Suka manipulates the sleeping arrangements to spend the night alone in the tent with Active sharing a sleeping bag. It is a double bag. Active maintains the slight distance possible from her. When they arise the Governor has scratches, self-inflicted or from the zipper, on her neck. Once public the scratches set social media afire and leave Grace Palmer, Active’s lover, enraged.

Between her overt sexuality, “manic personality” and powerful position Governor Mercer is a wonderful character who dominates Tundra Kill.

For much of the book Suka’s presence obscures the investigation into the death of Pete Wise, an alcoholism counselor, who has died after being run over by a snowgo (snowmobile in Canada) near Chukchi.

Finding a motive for someone to kill Wise is a challenge. Unlike most residents of Chukchi he has led a quiet life with few friends and no girlfriends. Many suspect he is gay.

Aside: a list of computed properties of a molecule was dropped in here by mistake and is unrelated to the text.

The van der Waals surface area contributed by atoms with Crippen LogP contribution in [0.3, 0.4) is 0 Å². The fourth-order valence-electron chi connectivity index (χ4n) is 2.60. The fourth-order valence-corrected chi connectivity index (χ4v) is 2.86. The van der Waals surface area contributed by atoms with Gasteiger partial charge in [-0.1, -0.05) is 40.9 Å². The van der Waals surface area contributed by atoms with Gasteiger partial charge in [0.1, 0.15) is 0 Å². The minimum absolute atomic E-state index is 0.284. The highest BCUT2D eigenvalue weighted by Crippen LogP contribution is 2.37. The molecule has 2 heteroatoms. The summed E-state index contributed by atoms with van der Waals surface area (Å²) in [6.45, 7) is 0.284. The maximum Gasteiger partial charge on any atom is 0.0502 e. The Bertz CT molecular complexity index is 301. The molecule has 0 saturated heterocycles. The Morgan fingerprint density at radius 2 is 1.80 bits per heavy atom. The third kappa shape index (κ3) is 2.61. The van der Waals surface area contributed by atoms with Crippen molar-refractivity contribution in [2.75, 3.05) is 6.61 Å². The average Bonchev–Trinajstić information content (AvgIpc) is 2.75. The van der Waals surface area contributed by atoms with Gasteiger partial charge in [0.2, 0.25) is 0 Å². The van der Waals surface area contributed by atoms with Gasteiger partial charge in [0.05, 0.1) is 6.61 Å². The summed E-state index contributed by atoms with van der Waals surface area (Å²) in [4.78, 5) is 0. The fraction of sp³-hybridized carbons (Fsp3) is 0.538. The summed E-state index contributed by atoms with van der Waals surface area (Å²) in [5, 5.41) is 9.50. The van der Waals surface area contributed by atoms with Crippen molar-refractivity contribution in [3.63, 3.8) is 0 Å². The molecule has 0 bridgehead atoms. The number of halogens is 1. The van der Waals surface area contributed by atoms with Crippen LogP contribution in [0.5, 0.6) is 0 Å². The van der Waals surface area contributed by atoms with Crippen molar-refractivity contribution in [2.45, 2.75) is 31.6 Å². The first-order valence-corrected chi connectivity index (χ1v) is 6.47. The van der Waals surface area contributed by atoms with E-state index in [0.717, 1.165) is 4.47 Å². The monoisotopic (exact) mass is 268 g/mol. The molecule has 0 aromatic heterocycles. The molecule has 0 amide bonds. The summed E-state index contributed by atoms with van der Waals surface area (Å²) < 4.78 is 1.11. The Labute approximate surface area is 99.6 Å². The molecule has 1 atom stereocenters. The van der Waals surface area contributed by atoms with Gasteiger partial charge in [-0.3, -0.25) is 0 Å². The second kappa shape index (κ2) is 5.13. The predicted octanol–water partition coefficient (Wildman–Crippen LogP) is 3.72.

Active is responsible for the murder investigation as he has moved from the State Troopers to become the Chief of Police for the newly created Chukchi Regional Borough. Modest in population the Borough is larger than 15 American states.

Active and Palmer are working on a permanent relationship. Issues from her past continue to haunt her.

Initially the book is less focused on Inupiat culture than earlier books in the series but the conclusion is amazing. It is dramatic and unexpected and could only have taken place in the Alaskan Arctic.

Jones has extensive insight into and knowledge of “village” life on the Northwest Coast of Alaska. The residents enjoy, even embrace, their physically isolated home. Jones makes me want to visit Alaska’s Northwest coast.

It is a land where a man is viewed with suspicion sho is not interested in muktuk supper: